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TBM 8/52: Top 1% Product Managers
Why is product management so obsessed with tropes and bromides like "Top 1% Product Managers" and "Good Product Managers _____ Great Product Managers______"?
Is it something unique about the profession? About people drawn to the profession? About broad curiosity about the role? Or all three? Or something else? 🤷🏼♂️
I never read posts from HRBPs talking about "1% HR Business Partners". You don't hear:
HR Business Partners in the top 1% don't just know the company's policies; they wrote them.
I never read posts from designers talking about rockstar designers or Top 1% Designers. You don't hear:
Rockstar UX designers don't just design interfaces; they design parallel universes and make you feel like you've always belonged there.
No. If anything, designers are TOO self-effacing sometimes. Something is up with Product Management. Here's my take:
Many content creators fall for the easy, catchy, click-bait title. These articles "perform". Who doesn't want to know what the BEST do (even if it is highly contextual)?
There is a lot of ambiguity about what product managers do, and hyperbole is another way of stressing the details of the role. By highlighting "the best" (and "the worst"), we perhaps emphasize what is possible.
Lots of people want to become product managers, and it attracts its fair share of hyper-competitive optimizers. HCOs want to be "the best", and sheer competence is insufficient (apparently).
This may be controversial, but many product managers are insecure about the value they offer. They don't build, they don't design, and they don't manage. The Top 1% mythology gives a conveniently self-reassuring narrative—that outsized impact is within reach! That "truly great" product managers are true catalysts.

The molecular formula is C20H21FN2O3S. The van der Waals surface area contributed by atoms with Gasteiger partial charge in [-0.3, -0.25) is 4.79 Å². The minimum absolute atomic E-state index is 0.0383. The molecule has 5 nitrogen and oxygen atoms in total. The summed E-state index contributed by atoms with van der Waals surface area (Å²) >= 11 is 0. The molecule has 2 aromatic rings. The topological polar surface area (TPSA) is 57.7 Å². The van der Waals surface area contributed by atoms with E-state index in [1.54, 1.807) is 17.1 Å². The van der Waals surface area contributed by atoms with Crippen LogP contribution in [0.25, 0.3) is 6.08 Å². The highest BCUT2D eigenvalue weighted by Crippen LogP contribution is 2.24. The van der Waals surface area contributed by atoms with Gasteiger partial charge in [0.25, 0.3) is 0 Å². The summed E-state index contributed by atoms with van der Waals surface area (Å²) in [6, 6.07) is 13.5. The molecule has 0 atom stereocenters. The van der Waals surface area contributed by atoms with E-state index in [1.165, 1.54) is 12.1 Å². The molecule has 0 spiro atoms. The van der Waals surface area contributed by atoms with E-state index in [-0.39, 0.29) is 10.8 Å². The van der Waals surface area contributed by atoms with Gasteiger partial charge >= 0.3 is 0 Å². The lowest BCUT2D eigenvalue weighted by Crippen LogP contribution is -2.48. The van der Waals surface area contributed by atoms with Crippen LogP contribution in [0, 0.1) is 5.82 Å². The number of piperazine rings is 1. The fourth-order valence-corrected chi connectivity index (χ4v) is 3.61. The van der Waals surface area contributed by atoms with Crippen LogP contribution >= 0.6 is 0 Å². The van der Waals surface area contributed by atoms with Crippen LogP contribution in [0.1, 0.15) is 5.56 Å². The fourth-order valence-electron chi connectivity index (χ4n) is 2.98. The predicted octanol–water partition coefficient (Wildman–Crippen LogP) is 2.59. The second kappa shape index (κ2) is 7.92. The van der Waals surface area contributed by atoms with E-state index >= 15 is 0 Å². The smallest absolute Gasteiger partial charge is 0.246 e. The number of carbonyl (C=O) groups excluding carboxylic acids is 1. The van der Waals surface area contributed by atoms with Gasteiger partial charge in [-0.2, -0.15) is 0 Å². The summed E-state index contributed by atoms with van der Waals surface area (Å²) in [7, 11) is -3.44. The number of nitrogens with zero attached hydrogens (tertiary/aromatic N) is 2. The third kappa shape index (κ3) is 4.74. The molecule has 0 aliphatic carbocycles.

Product managers can "make or break" an effort. We intuit (correctly) that product managers are essential, and this translates into a (less correct) perception of the "curve" linking PM expertise to outcomes. Does moving from a 90th percentile PM to a 99th percentile PM 10x outcomes? It certainly supports #3 above, but I'm not so sure.
Views of PdM slip into weird, meritocratic, Silicon Valley mythology-tinted "great man theory" all the time. Great man theory posits that powerful leaders and artists shape the course of history through their actions and personalities. These individuals possess unique traits or abilities that set them apart from the general population, and their actions and decisions significantly impact the world. Great Product Man-ager Theory is a thing.
Finally, product managers are routinely thrown into "sink or swim" situations. Heroics and succeed-at-all-costs are the norm, not the exception. It is part of the mythology. Only the "great" survive.
Why does this matter? Product management desperately needs to embrace diversity. How we express competence REALLY matters. We need fewer bro-mides, and more thoughtful content on knowledge, skills, and experience.